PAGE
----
Williams / Bareido.
Speaker Regina Bareido is introduced by Rotarian Justin Williams.
The Gabriel Project
Help for expecting moms and infants two years and under

May 20, 2017

"Families we assist are really down on their luck," Regina Regina Bareido told Putnam Rotarians today. "We had a father with custody of twins, and the mother just decided to walk off and leave them.

"He came in several times to get formula and baby food for them."

In the twenty years Bareido has been with the Gabriel Project, circumstances have changed. "Our assistance used to go to single mothers. Now we often help fathers and grandparents.

"Grandparents are in custody of their children now, because [the parents] are on drugs. And they're in rehab or in prison.

"Every situation is different. We had a mom who had had a house fire and her ten-month old baby was hospitalized for smoke inhalation.

"Her husband was also badly burned. She spent so much time in the hospital. She needed diapers and wipes for two children. We rallied around her."

The Gabriel Project learns of needs from other charity groups such as the Salvation Army, Union Mission, Mountain Mission, churches, individuals and individuals.

The faith-based not-for-profit organization offers timely and practical assistance to expectant mothers, children and infants two years of age and under.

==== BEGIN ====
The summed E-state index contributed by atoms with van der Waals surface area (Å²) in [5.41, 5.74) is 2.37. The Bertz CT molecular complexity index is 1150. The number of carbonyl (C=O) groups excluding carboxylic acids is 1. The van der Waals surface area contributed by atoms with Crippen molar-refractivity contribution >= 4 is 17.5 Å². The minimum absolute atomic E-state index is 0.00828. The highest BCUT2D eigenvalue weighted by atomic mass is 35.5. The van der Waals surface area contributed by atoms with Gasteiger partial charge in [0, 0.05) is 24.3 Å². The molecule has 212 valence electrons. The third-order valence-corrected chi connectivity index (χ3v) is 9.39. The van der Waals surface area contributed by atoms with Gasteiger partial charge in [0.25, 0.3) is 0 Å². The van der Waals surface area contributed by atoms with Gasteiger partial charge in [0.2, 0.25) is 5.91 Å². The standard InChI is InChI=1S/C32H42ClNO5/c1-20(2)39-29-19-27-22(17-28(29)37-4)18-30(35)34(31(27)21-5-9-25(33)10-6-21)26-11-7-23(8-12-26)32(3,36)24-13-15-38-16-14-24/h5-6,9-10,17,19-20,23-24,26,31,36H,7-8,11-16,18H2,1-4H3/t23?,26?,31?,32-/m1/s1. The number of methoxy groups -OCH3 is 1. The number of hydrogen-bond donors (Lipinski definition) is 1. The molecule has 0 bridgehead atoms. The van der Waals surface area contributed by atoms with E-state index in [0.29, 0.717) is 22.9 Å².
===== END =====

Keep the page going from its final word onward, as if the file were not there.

"Regardless of what's going on with the family," Bareido said, "the babies need a place to sleep. They deserve a dry bottom -- and food.

"We take a fee for cribs and car seats," she said, "but the other things are free. We give out clothes. A lot of the clothes are used, but families donate them back and we pass them along. Some churches keep a big barrel, and people drop off things they don't need."

O'Quinn / Six
Rotarian George Six (right) chats with guest Bob O'Quinn, Owner of Birds, Blooms & Butterflies (3475 Teays Valley Road, across from Valley Park).

Bareido is a coordinator for the Metro Valley chapter which serves ten counties in the southwestern part of the state."We get churches on board," said Bareido.

"We have two centers in Putnam County. St. Timothy's Episcopal and Ascension Catholic Church in Hurricane has volunteers for the Project. St. Patrick Mission Church in Bancroft supports needs on the north side of the county.

Last year, Gabriel served 156 families in Putnam, and over 3,500 in other area counties. Volunteers offered assistance for families in the flood disasters last year -- including 600 cans of formula, 150 cribs, 140 car seats and almost 1800 packs of diapers.

Three out of four people tend to install car seats incorrectly, Bareido said. She delivers the donated seats to the Charleston police department where a certified installer offers assistance to parents.

The state offers a tax break for Gabriel Project donations greater than $500. Tax credits may be paid through the Neighborhood Investment Program established in 1998 to encourage charitable giving. Gifts of $500 allow an income tax break of $250.

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